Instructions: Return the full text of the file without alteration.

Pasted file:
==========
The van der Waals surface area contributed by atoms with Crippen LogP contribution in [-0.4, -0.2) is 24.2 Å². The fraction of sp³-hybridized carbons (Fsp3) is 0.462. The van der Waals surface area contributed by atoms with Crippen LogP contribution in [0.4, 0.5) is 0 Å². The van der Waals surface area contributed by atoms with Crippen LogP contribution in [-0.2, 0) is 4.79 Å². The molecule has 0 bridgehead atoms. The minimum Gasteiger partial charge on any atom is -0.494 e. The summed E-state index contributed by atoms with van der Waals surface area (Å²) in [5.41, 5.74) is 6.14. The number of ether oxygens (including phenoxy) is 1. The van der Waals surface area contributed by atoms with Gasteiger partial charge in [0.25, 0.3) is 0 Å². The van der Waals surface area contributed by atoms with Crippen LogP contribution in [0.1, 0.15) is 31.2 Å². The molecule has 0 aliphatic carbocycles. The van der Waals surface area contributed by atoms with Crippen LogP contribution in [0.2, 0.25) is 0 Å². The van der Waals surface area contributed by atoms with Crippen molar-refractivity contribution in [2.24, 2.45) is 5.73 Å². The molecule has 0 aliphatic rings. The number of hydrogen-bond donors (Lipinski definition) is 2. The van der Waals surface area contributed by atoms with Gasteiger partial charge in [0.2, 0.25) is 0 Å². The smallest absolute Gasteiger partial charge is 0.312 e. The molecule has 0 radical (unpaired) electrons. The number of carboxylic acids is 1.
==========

The van der Waals surface area contributed by atoms with Crippen LogP contribution in [-0.4, -0.2) is 24.2 Å². The fraction of sp³-hybridized carbons (Fsp3) is 0.462. The van der Waals surface area contributed by atoms with Crippen LogP contribution in [0.4, 0.5) is 0 Å². The van der Waals surface area contributed by atoms with Crippen LogP contribution in [-0.2, 0) is 4.79 Å². The molecule has 0 bridgehead atoms. The minimum Gasteiger partial charge on any atom is -0.494 e. The summed E-state index contributed by atoms with van der Waals surface area (Å²) in [5.41, 5.74) is 6.14. The number of ether oxygens (including phenoxy) is 1. The van der Waals surface area contributed by atoms with Gasteiger partial charge in [0.25, 0.3) is 0 Å². The van der Waals surface area contributed by atoms with Crippen LogP contribution in [0.1, 0.15) is 31.2 Å². The molecule has 0 aliphatic carbocycles. The van der Waals surface area contributed by atoms with Crippen LogP contribution in [0.2, 0.25) is 0 Å². The van der Waals surface area contributed by atoms with Crippen molar-refractivity contribution in [2.24, 2.45) is 5.73 Å². The molecule has 0 aliphatic rings. The number of hydrogen-bond donors (Lipinski definition) is 2. The van der Waals surface area contributed by atoms with Gasteiger partial charge in [0.2, 0.25) is 0 Å². The smallest absolute Gasteiger partial charge is 0.312 e. The molecule has 0 radical (unpaired) electrons. The number of carboxylic acids is 1.